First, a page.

LONDON — Is it ever possible to have too many diamonds? For many in the business of producing and trading these gems in recent years, the answer is yes.

The top diamond miners in the world, including the two largest, Alrosa and De Beers, have an inventory problem. So do many of the cutters and polishers who buy the rough stones and sell them to retailers. At every stage of the supply chain there are too many of these precious gemstones, whose marketing has long depended on their rarity.

A glut in many other industries would ordinarily lead to deep price cuts. But consumers are buying stones that have passed through many layers of middlemen: traders, polishers and cutters, who have absorbed much of the raw stones’ price volatility, as well as brands and jewelry houses that create rings, bracelets and necklaces. This has kept retail prices relatively constant, fueled by robust demand from shoppers all over the world.

Still, challenges are mounting for the $17 billion diamond-mining industry. The oversupply of rough stones and the increasingly strained finances of middlemen have hit miners’ balance sheets in recent months as they try to manage the surplus and increase the value of existing stones.

The Argyle mine, in a remote region of Western Australia, was responsible last year for 10 million to 15 million carats of the entire global diamond output, which was 140 million to 145 million carats. Argyle is also the source of some of the rarest, most expensive gems in the world: pink, purple and red diamonds.

Last month, at a showcase of 64 of the most valuable gems recently extracted from the mine, its owner, Rio Tinto, said Argyle would close in 2020, after years of speculation.

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In mid-July, De Beers said it would scale back production, after sales of rough diamonds fell 53% from a year earlier. And a few days later, Petra Diamonds, a mining group listed on the London stock exchange, reported full-year revenue below analysts’ estimates, adding that it expected next year’s production to be even lower.

According to Paul Zimnisky, an independent diamond-industry analyst and consultant, the market is being squeezed from all sides. At one end, as a result of geopolitical tensions, global spending on luxury jewelry has become more volatile.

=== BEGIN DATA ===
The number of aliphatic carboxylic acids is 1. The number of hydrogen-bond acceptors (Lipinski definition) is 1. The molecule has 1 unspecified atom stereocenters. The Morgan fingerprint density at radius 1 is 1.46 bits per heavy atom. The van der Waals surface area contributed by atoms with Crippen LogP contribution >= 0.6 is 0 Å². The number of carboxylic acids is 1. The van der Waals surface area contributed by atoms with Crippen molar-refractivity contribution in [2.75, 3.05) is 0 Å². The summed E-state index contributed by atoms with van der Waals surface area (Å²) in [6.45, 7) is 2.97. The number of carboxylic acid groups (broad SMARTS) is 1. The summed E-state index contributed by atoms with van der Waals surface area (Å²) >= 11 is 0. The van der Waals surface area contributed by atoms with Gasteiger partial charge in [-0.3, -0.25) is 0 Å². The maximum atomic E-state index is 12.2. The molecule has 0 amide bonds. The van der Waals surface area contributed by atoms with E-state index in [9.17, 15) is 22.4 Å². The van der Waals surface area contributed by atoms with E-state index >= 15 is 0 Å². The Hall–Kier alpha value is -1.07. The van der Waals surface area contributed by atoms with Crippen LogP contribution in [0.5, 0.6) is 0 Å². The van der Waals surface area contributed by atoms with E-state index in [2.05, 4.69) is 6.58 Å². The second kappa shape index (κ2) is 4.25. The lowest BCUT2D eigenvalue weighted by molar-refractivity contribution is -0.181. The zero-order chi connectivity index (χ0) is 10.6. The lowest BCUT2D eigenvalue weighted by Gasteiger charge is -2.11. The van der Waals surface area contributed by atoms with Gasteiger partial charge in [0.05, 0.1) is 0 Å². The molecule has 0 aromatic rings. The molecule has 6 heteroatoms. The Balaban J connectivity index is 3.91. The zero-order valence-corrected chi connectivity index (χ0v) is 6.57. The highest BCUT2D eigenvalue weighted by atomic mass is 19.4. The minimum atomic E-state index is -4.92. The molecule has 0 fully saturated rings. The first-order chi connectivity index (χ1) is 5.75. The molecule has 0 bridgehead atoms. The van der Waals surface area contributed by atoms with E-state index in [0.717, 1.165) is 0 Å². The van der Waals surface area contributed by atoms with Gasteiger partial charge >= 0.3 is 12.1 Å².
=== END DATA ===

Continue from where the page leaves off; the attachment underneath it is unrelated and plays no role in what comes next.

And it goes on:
More significant, a growing glut of rough diamonds, coupled with foreign-exchange volatility, trade wars and rocky stock markets, has upended the industry. Prices for rough diamonds have declined about 6% this year, while polished stones are about 1% lower, according to data from Polishedprices.com.

Mine exploration boomed after the 2008 financial crisis, partly in anticipation of demand from China. “Rough diamond prices hit an all-time high in 2011,” Zimnisky said, “but have basically been on a slide since then.”

Because it takes four to eight years to develop most mining operations, and sometimes longer, stones from newer explorations didn’t hit the market until late 2017 and early 2018, after trading conditions had drastically shifted.

In addition, financing problems have affected the miners’ core customer base: the traders, cutters and polishers of rough stones, whose hubs are predominantly in India and Belgium. Banks have moved away from this complex and secretive industry, made up of tens of thousands of small and medium-size businesses, after being stung by frauds and bad loans. In February 2018, news broke of one of India’s biggest frauds, allegedly perpetrated by a celebrated trader and jeweler, Nirav Modi.

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Last month, the Dutch bank ABN Amro was the latest to announce that it would scale back its financing of rough-diamond purchases, citing a lack of profitability.

With the profit margins of its clients — traders, cutters and polishers — rapidly slipping away, De Beers said it had reduced rough diamond production by 11% for the first half of 2019. It also cut prices and offered options like deferring purchases.

“We need to help customers ride out this storm,” said Bruce Cleaver, the chief executive of De Beers.

Rio Tinto said the main reason for shutting down Argyle was not that there was a lack of demand, but that the mine’s remaining stones were not valuable enough to extract, which involves sifting through 100 tons of a rock called kimberlite to collect a single carat.

But the shutdown could ultimately help the industry.

The Argyle mine has produced about 865 million carats of rough diamonds since 1983, Zimnisky said. Just over 1 million, or 0.13%, have been classified as pink, a rarity that tends to fetch several million dollars per carat, but the majority have been lower-quality browns and whites. Losing those browns and whites will knock 10% out of the annual world diamond output and may rebalance supply and demand. The shutdown could also lift the prices of pink diamonds already in the hands of investors.

Miners have also significantly reduced investment in exploration over the past decade. Bain & Company estimates that exploration spending as a percentage of revenue has fallen to 2% from about 8% in 2007-08.

“Given where prices are now, there is a risk that some of the mines that have commenced production in recent years won’t survive the current environment and be put on care and maintenance,” Zimnisky said.